SPERMICIDE WORSENS HIV RISK, STUDY FINDS
By Maggie Fox
Reuters 12 July 2000
South Africa -- Researchers hoping to find a way for women
to protect themselves from AIDS have said they were dismayed to find that a
product they thought may prevent infection actually increased the risk.
The product, a spermicide called nonoxynol-9, did not protect prostitutes
in Benin, Ivory Coast, Thailand and South Africa from infection with HIV, a
team of U.N.-sponsored researchers said.
"We were dismayed to find out that the group using the N-9 gel had a
higher rate of HIV infection than the group using a placebo,'' Dr Joseph
Perriens, who heads the UNAIDS microbicide effort, told an AIDS conference
They tested nearly 1,000 women and found 59 of those who used the
spermicide became infected with HIV, compared to 41 of those who used a
"We were extremely disappointed,'' Lut van Damme, a researcher at the
Institute of Tropical Medicine in Antwerp who led the study, told a news
She said researchers may be forced to suspend other trials involving the
product, marketed under the trade name Advantage S by U.S.-based Columbia
"The long-term safety of nonoxynol-9 as a family planning method may have
to be re-evaluated,'' she said.
Activists and researchers have been clamoring for the development of a
microbicide -- a gel or cream sometimes described as an "invisible
condom'' -- that women and men could use to protect themselves not only
from HIV, but from other sexually transmitted diseases such as syphilis and
"I think this may be the end of nonoxynol-9 as a potential microbicide,''
Van Damme said, although she said the trials did show that women -- in this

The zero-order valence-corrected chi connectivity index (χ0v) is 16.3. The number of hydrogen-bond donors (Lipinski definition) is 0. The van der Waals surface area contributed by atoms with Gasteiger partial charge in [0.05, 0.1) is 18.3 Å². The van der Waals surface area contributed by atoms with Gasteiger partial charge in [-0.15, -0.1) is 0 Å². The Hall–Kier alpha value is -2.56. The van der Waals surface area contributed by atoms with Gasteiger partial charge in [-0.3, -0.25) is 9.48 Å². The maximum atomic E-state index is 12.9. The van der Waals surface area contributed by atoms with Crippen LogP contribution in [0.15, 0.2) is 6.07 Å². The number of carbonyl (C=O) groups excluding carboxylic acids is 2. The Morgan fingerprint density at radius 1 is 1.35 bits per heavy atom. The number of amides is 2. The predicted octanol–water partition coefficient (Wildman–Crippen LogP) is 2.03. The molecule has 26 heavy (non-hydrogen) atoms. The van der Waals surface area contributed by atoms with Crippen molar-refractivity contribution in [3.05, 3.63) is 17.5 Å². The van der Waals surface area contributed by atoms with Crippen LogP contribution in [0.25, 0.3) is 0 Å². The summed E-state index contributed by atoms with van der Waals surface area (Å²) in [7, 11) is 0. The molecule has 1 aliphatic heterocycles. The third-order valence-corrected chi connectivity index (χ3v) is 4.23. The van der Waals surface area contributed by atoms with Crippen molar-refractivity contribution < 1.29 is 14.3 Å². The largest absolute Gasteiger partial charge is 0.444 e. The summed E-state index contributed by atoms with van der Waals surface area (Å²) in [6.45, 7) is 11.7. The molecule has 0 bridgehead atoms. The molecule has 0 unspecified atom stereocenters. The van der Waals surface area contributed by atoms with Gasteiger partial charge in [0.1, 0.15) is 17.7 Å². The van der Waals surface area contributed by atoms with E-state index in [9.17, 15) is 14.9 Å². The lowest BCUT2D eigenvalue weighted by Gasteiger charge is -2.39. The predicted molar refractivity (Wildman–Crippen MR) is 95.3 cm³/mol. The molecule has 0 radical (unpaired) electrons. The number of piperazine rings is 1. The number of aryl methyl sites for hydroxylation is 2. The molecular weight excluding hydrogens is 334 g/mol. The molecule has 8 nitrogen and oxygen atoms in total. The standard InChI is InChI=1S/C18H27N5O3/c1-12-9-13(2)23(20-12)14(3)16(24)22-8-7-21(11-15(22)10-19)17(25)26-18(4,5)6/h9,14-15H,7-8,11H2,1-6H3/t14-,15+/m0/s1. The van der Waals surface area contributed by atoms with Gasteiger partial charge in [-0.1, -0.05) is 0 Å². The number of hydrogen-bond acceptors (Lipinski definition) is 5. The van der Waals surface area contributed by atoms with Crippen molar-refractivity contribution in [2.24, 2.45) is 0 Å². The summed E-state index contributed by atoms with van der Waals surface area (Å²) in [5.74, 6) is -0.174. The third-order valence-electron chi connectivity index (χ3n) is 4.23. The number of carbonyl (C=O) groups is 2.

case prostitutes at high risk of HIV infection -- would use a microbicide
if one was available.
CDC Expresses Concern
The Centers for Disease Control and Prevention (CDC) said it was concerned
by the findings because some groups advise people to use nonoxynol-9 to
protect themselves from HIV if they cannot use a condom.
"I think it's pretty clear we have to tell men who have sex with men not
to use it,'' Dr. Lynn Paxton, a microbicides expert at the CDC, said in an
"I think they are most at risk and I know they are using it.'' She said it
was less clear whether women who use nonoxynol-9 as a contraceptive --
women who are not at risk of getting HIV -- should avoid it.
One possible reason for the findings was that the women who used the
spermicide had more lesions than the women who did not, Van Damme said.
"If you use nonoxynol-9 (to protect from HIV), you are probably wasting
your money. You may possibly be wasting your life,'' Perriens said. But, he
added: "There is nothing in this trial to suggest you should stop using it
as a spermicide.''
UNAIDS said it was pressing for the development of other products.
"We know that there are more products to come,'' Perriens said. "This
shouldn't be the end of the field... One of the things holding up
development, increasingly, is a lack of private sector interest in this
The Bill and Melinda Gates Foundation said it would try to help with a $25
million grant for microbicide research.